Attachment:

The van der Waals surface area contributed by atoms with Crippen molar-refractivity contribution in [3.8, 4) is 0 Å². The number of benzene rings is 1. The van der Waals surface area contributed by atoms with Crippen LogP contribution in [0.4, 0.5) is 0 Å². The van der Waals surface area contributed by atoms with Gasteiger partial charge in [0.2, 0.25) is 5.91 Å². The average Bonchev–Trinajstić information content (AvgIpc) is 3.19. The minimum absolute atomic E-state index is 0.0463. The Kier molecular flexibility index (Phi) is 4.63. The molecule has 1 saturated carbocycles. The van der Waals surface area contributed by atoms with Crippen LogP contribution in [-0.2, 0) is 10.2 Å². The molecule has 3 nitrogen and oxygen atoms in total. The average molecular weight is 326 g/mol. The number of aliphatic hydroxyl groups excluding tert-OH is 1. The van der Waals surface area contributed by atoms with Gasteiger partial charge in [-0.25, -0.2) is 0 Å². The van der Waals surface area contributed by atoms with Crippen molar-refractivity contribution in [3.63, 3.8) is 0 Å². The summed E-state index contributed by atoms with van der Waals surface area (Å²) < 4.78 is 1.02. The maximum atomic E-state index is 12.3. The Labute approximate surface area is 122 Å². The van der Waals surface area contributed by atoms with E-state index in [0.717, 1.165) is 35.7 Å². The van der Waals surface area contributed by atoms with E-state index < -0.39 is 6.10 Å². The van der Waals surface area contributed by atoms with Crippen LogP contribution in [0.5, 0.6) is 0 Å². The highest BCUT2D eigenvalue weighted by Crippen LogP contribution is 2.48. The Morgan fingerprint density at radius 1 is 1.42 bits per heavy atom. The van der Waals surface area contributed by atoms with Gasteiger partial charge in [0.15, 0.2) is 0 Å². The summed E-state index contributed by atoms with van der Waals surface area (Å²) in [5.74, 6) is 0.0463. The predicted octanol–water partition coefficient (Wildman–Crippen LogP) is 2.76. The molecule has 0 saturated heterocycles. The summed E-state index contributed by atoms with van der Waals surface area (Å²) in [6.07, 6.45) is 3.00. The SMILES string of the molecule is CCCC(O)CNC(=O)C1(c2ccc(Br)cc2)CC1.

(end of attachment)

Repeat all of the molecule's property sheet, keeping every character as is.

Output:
The van der Waals surface area contributed by atoms with Crippen molar-refractivity contribution in [3.8, 4) is 0 Å². The number of benzene rings is 1. The van der Waals surface area contributed by atoms with Crippen LogP contribution in [0.4, 0.5) is 0 Å². The van der Waals surface area contributed by atoms with Gasteiger partial charge in [0.2, 0.25) is 5.91 Å². The average Bonchev–Trinajstić information content (AvgIpc) is 3.19. The minimum absolute atomic E-state index is 0.0463. The Kier molecular flexibility index (Phi) is 4.63. The molecule has 1 saturated carbocycles. The van der Waals surface area contributed by atoms with Crippen LogP contribution in [-0.2, 0) is 10.2 Å². The molecule has 3 nitrogen and oxygen atoms in total. The average molecular weight is 326 g/mol. The number of aliphatic hydroxyl groups excluding tert-OH is 1. The van der Waals surface area contributed by atoms with Gasteiger partial charge in [-0.25, -0.2) is 0 Å². The van der Waals surface area contributed by atoms with Crippen molar-refractivity contribution in [3.63, 3.8) is 0 Å². The summed E-state index contributed by atoms with van der Waals surface area (Å²) < 4.78 is 1.02. The maximum atomic E-state index is 12.3. The Labute approximate surface area is 122 Å². The van der Waals surface area contributed by atoms with E-state index in [0.717, 1.165) is 35.7 Å². The van der Waals surface area contributed by atoms with E-state index < -0.39 is 6.10 Å². The van der Waals surface area contributed by atoms with Crippen LogP contribution in [0.5, 0.6) is 0 Å². The highest BCUT2D eigenvalue weighted by Crippen LogP contribution is 2.48. The Morgan fingerprint density at radius 1 is 1.42 bits per heavy atom. The van der Waals surface area contributed by atoms with Gasteiger partial charge in [0.15, 0.2) is 0 Å². The summed E-state index contributed by atoms with van der Waals surface area (Å²) in [5.74, 6) is 0.0463. The predicted octanol–water partition coefficient (Wildman–Crippen LogP) is 2.76. The molecule has 0 saturated heterocycles. The summed E-state index contributed by atoms with van der Waals surface area (Å²) in [6.07, 6.45) is 3.00. The SMILES string of the molecule is CCCC(O)CNC(=O)C1(c2ccc(Br)cc2)CC1.